NASA Astronomy Picture of the Day 6 February 2023: Heart of the Rosette Nebula

NASA’s Astronomy Picture of the Day is an amazing image revealing the heart of the Rosette Nebula.

| Updated on: Feb 06 2023, 19:11 IST
Top astronomy photos of the week by NASA: Galaxy wars, Nebula, Moon to Sun, check them out
Rosette Nebula
1/7 On January 14, NASA released an image of Perihelion Sun 2023, the image was taken after January 4, at the Earth's closest approach to the Sun. It was taken less than 24 hours after the earth's close approach. (Peter Ward (Barden Ridge Observatory))
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2/7 On January 15, another photograph was released of The Crab Nebula snapped by the Hubble Space Telescope. The Crab Nebula, the result of a supernova seen in 1054 AD, is filled with mysterious filaments. ( NASA, ESA, Hubble, J. Hester, A. Loll (ASU))
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3/7 On January 16, NASA released an image of Moon Enhanced. The featured image is a composite of multiple images enhanced to bring up real surface features. The dark areas in the image, called maria, have fewer craters and were once seas of molten lava. Additionally, the image colours, although based on the moon's real composition, are changed, and exaggerated. (Darya Kawa Mirza)
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4/7 On January 17, the image of unexpected clouds toward the Andromeda Galaxy was released. (Yann Sainty & Marcel Drechsler)
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5/7 Image of MACS0647: Gravitational Lensing of the Early Universe Captured by James Webb Space Telescope was released by NASA on January 18. ( NASA, ESA, CSA, Dan Coe (STScI), Rebecca Larson (UT), Yu-Yang Hsiao (JHU); Processing: Alyssa Pagan (STScI); Text: Michael Rutkowski (Minn. St. U. Mankato))
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6/7 On January 19, the image of The Seagull Nebula was released. The complex of gas and dust clouds with other stars of the Canis Majoris OB1 association spans over 200 light-years. (Carlos Taylor)
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7/7 Galaxy Wars: M81 and M82, this image was released on January 20. On the right, with grand spiral arms and bright yellow core is spiral galaxy M81.  (Andreas Aufschnaiter)
Rosette Nebula
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Scientists have uncovered amazing information about the Rosette Nebula. (Image Credit & Copyright: Lyman Insley)

A breathtaking image of a nebula, which is around 5200 light-years away from Earth has been featured as the NASA Astronomy Picture of the Day. While explaining the image, NASA says in the heart of the Rosette Nebula, there lies a bright cluster of stars that light up the nebula. NGC 2244's stars only formed a few million years ago from the surrounding gas. The center of the Rosette Nebula, visible through binoculars in the Monoceros constellation, measures about 50 light-years in diameter.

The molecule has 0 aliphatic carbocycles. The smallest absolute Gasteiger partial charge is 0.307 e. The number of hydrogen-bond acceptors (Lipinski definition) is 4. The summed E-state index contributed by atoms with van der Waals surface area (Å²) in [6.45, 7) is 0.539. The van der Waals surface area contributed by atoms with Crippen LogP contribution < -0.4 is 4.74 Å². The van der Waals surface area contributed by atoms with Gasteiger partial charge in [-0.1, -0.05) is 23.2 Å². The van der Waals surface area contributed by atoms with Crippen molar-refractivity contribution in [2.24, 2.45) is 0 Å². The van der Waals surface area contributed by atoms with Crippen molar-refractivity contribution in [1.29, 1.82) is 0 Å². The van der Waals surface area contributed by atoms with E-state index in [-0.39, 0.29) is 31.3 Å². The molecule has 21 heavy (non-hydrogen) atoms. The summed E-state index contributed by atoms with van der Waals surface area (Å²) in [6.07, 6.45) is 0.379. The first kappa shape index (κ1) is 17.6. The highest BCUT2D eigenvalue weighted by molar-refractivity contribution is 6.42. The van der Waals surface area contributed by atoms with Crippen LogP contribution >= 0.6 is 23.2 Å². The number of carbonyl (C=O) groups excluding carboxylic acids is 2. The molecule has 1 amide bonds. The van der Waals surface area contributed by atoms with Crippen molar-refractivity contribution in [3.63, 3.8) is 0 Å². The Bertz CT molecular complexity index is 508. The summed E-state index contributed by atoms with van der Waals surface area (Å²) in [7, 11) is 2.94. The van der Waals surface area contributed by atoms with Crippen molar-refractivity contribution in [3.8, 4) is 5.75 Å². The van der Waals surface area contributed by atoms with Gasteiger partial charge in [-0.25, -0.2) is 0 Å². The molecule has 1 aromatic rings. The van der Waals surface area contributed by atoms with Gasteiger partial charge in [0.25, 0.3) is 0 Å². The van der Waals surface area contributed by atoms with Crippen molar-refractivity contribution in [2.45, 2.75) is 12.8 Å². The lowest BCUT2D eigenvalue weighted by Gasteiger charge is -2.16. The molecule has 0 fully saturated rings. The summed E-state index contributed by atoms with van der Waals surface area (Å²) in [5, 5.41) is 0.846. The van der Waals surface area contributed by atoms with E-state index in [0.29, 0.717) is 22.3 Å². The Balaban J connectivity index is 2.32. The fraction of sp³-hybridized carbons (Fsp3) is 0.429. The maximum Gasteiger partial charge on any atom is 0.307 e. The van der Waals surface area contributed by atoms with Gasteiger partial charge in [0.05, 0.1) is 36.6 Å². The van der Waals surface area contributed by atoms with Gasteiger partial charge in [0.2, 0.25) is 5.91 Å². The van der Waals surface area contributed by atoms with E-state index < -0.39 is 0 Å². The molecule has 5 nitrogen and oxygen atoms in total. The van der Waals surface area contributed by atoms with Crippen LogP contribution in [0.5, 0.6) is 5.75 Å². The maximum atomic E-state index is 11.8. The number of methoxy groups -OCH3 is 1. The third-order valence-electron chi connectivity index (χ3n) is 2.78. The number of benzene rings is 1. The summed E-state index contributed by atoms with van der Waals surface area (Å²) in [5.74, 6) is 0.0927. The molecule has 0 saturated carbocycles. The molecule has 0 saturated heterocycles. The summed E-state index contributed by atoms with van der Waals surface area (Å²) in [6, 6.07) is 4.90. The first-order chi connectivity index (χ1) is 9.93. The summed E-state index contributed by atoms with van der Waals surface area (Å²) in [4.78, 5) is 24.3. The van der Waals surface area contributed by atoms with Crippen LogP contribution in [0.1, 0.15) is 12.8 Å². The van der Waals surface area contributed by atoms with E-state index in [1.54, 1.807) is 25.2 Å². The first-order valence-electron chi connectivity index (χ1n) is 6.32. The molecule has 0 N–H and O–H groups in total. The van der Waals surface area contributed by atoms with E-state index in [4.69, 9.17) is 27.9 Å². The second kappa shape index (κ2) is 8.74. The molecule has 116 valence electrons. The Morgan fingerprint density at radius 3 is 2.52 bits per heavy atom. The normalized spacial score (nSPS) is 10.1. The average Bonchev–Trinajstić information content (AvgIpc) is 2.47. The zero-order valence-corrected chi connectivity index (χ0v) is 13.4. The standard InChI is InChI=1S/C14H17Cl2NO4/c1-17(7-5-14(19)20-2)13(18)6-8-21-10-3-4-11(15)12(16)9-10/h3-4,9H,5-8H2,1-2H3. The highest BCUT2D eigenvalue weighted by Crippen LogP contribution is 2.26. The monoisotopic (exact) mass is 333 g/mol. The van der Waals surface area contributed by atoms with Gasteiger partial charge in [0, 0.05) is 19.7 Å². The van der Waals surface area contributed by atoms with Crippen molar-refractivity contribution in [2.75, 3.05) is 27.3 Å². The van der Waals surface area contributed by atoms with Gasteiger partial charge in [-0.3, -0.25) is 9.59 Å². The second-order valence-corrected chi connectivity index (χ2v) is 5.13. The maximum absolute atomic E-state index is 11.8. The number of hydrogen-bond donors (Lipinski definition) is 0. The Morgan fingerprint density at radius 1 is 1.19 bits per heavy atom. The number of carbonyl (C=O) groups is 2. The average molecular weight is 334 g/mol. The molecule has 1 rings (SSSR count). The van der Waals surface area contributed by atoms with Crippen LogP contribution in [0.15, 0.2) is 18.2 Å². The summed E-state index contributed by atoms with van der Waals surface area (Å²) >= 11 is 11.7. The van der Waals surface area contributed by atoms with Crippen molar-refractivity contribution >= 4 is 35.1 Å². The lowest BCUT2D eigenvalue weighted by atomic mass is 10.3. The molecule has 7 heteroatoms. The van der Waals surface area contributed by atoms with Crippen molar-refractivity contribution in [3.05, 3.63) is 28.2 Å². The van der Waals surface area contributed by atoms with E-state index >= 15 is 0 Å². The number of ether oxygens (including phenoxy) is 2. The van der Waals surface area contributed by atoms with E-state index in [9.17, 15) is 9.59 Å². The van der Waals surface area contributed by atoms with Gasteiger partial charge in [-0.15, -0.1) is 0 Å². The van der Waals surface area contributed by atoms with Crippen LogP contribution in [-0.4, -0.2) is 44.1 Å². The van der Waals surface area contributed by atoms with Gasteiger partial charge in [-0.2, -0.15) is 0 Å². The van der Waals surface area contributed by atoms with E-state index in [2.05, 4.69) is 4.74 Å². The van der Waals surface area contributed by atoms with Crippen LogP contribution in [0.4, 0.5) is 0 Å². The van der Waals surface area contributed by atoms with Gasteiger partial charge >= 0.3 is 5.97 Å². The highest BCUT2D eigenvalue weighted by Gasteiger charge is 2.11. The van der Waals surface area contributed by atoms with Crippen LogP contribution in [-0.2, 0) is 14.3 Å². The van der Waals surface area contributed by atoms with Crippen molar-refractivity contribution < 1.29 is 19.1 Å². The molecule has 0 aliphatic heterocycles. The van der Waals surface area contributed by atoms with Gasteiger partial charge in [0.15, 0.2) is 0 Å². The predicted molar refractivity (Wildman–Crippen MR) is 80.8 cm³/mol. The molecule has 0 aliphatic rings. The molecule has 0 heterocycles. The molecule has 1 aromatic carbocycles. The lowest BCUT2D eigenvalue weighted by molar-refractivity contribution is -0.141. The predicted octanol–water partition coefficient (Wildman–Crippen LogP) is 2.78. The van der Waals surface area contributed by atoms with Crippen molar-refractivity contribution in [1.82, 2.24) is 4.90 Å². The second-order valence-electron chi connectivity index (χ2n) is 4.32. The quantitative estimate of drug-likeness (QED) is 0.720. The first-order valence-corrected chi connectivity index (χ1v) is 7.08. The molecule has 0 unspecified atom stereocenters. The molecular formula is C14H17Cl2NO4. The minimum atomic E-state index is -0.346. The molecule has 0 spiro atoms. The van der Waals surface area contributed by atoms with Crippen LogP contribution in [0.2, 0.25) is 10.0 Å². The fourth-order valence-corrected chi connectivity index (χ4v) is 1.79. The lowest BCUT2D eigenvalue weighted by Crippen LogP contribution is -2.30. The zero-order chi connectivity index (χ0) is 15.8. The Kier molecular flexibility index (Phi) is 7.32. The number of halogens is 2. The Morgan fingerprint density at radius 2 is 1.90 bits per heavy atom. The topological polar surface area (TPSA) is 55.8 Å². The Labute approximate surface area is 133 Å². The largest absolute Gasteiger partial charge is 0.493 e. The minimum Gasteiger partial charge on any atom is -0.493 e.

NASA further mentioned that the featured image was captured in mid-January using multiple exposures and specific colours. Sulfur is shown in red, Hydrogen in green, and Oxygen in blue, providing a highly detailed view of the central region. A hot wind of particles from the cluster stars contributes to the intricate mix of gas and dust filaments, while also gradually clearing the cluster center.

How do scientists name Nebulae

Scientists have uncovered amazing information about the Rosette Nebula since the 1880s. Currently, they categorize different parts of the cloud of gas and dust as NGC 2237, NGC 2238, NGC 2239, NGC 2244, and NGC 2246, and have started mapping the nebula. The term "NGC" is short for "New General Catalog", an updated version of the nebulae catalog created by Danish astronomer Johan Ludvig Emil Dreyer, said.

How do nebulae forms

According to the report, scientists now think that nebulae form due to either the death of a star or the birth of stars. The gas and dust within a nebula typically contains Hydrogen and Helium. Sometimes, this material spreads throughout space as a result of a supernova, which is the explosive death of an old star.

While in some other scenarios, NASA suggests that space dust aggregates in "star nurseries". When dense clumps of gas and dust collapse, they heat up and may give rise to new stars. The central clear area of the Rosette Nebula is believed by many scientists to contain recently formed stars, while the red areas of the nebula are likely sites of star formation.

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First Published Date: 06 Feb, 19:10 IST